I’ve been working with this deck for the last month and would like to share my impressions and offer a walk-through of the cards.
Right out of the gateway, we have just the most exquisite work of art. I found the tarot art here emotionally and intuitively moving.
Our Fool or lightseer is holding an amethyst in one hand, with a subtle elemental nod to Air, while holding a walking stick in the other, which can also be interpreted as a staff of office, denoting a certain spiritual status, or potential here.
The sacred geometry below with golden light emanating upward lets us know that this is about a spiritual journey. The Fool has her eyes closed and is about to do the trust fall over the edge of a cliff into the fountainhead of Spirit below.
Here’s the First Septenary of the Major Arcana. I love the continuation of the sacred pool imagery from The Fool here in The Magician, though instead of the trust fall, now our lightseer can harness energy or Astral Light from the sacred pool.
Rune Equations by Simon H. Lilly, an artist and writer from Llanwrtyd Wells, Wales, is a 34-card deck where rune divination has been converted into cartomancy. It’s a black and white deck at standard tarot dimensions (70 mm x 120 mm) that comes with a 170-page book. The book, Rune Equations, is an invaluable reference manual on rune divination and very much worth acquiring for your personal occult library.
There are three main rune systems that we know of:
the Elder Futhark or Germanic runes, which consists of 24 letters arranged in three groups of eight, or aetts (above photo, left page, top);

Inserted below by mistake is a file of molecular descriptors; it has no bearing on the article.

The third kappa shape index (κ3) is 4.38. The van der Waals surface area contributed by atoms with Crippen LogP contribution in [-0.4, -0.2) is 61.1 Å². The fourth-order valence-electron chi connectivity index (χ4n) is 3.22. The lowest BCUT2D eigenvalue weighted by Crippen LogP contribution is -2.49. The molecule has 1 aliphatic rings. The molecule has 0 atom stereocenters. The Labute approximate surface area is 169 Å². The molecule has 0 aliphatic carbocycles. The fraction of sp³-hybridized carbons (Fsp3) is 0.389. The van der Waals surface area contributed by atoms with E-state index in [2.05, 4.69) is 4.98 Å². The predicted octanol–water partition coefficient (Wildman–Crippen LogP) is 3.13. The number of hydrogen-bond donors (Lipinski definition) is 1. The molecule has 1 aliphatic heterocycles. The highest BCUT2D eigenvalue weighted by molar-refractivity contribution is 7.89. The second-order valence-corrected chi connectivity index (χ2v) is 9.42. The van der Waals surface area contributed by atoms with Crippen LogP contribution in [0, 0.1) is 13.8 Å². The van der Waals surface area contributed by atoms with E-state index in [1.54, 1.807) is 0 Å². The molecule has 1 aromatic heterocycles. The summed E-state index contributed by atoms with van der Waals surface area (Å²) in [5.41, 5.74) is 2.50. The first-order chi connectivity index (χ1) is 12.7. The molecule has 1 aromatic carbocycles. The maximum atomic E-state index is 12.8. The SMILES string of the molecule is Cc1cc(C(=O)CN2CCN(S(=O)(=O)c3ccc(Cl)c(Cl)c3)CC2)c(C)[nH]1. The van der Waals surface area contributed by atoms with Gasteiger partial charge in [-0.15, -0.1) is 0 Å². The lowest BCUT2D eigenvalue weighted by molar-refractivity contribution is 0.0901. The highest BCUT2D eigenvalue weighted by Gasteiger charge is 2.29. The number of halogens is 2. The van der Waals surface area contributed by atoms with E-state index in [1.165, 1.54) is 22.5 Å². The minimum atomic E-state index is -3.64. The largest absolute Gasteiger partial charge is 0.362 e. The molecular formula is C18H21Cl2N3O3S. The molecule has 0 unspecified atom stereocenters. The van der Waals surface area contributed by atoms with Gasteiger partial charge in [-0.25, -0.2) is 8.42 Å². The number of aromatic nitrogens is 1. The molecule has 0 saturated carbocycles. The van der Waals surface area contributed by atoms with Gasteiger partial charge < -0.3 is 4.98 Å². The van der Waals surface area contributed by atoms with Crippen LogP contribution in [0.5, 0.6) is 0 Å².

the Younger Futhark from the Viking Era, which consists of 16 letters and is the system associated with the Norwegian and Icelandic pagans (above photo, left page, bottom); and
the Northumbrian Futhorc, a 32-letter system best known as the English runes (above photo, right side).
This deck allows you to work with either the 32 Northumbrian runes or the 24 Elder Futhark runes.
Does any tarot reader not end up having to sling a ton of cards around Halloween season? =)
Halloween seems to be that time of the year when everyone wants a tarot reading. Pro readers are getting booked for spooky parties and local festivities. When the mood is light and celebratory and the veil is thinning, here are some of my favorite decks to tinker with in late October. Even when the crowd you’re reading for are teenagers, I think these decks are age-appropriate and sure to enthrall.
Each of the hyperlinked headings with the deck name will take you to my review of that deck.